Photo by George Groutas.
Abandoned when Arab pirates landed ashore in the 7th century, Olous had once claimed prosperity and power as the oldest settlement on Crete, so ancient that its name can be tracked back to the Pre-hellenic period. Just as the residents were settling into their new inland city, away from the dangers of the sea, a major earthquake shoved what was left of the town into the island’s shallow waters.
In Minoan times, the Greek city-state Olous was settled by some 40,000 inhabitants on coastal sands overlooking the cerulean waters of the Cretan sea. The democratic Oloudians worshipped Zeus, Apollo, and the mermaid goddess Britomartis, whose scaly body and whimsical hair was depicted on the city’s official coinage. But the remains of Olous, a collection of ancient walls, remain submerged in Poros Bay, at the present-day town of Elounda.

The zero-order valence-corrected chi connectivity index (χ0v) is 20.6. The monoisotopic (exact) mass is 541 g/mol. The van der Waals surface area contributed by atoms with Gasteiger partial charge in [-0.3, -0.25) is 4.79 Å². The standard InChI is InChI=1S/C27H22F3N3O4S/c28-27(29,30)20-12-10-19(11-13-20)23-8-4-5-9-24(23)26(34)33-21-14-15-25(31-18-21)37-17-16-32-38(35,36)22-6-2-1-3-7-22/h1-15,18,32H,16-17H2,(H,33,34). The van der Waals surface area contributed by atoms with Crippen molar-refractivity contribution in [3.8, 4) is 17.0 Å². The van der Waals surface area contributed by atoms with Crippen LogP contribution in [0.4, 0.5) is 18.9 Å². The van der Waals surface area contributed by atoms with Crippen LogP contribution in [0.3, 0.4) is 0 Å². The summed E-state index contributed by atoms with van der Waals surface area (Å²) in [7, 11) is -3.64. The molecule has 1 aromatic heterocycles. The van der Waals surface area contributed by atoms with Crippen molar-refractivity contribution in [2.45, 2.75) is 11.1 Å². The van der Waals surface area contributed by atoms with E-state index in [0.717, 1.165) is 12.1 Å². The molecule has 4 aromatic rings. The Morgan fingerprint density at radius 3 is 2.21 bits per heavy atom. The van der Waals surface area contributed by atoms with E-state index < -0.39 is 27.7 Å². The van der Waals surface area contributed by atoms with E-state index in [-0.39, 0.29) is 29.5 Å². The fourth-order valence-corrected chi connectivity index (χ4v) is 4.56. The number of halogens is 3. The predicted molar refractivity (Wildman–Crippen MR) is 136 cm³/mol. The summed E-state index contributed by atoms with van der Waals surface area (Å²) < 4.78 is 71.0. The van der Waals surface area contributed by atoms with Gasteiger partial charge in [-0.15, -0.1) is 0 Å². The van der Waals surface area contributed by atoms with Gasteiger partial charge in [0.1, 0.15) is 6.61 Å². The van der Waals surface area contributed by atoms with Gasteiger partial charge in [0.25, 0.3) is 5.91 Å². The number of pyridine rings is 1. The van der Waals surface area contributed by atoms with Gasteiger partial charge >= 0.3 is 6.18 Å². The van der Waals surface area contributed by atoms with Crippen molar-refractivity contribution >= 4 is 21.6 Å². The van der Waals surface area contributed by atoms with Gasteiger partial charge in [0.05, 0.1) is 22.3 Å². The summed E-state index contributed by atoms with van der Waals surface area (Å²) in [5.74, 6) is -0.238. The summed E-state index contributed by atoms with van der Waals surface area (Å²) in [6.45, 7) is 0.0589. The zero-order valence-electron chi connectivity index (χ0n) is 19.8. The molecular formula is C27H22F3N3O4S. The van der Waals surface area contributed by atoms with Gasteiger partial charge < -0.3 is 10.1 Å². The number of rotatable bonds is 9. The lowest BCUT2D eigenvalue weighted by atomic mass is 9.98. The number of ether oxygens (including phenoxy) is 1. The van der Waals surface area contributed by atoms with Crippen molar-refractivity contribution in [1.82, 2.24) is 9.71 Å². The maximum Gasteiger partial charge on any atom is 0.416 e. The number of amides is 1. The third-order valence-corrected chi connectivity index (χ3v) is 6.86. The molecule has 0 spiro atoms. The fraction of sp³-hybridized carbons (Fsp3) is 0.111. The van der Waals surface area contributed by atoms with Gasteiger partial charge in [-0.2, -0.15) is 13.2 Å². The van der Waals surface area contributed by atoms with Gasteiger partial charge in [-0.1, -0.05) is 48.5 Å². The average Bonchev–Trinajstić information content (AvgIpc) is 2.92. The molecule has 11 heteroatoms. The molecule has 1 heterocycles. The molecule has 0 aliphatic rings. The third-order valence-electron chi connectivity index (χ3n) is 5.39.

Elounda is a low-key resort town frequented by Greek politicians, Russian tycoons and the expansive families of Arabian royals. The city is enjoying a new kind of prosperity, barreling forward as its mysterious history remains submerged in time. But on calm afternoons, when the tide is low, the rocky foundations of the bygone city can be seen rising above the water’s wine-dark surface, the way Britomartis revealed herself to lucky fishermen ages ago.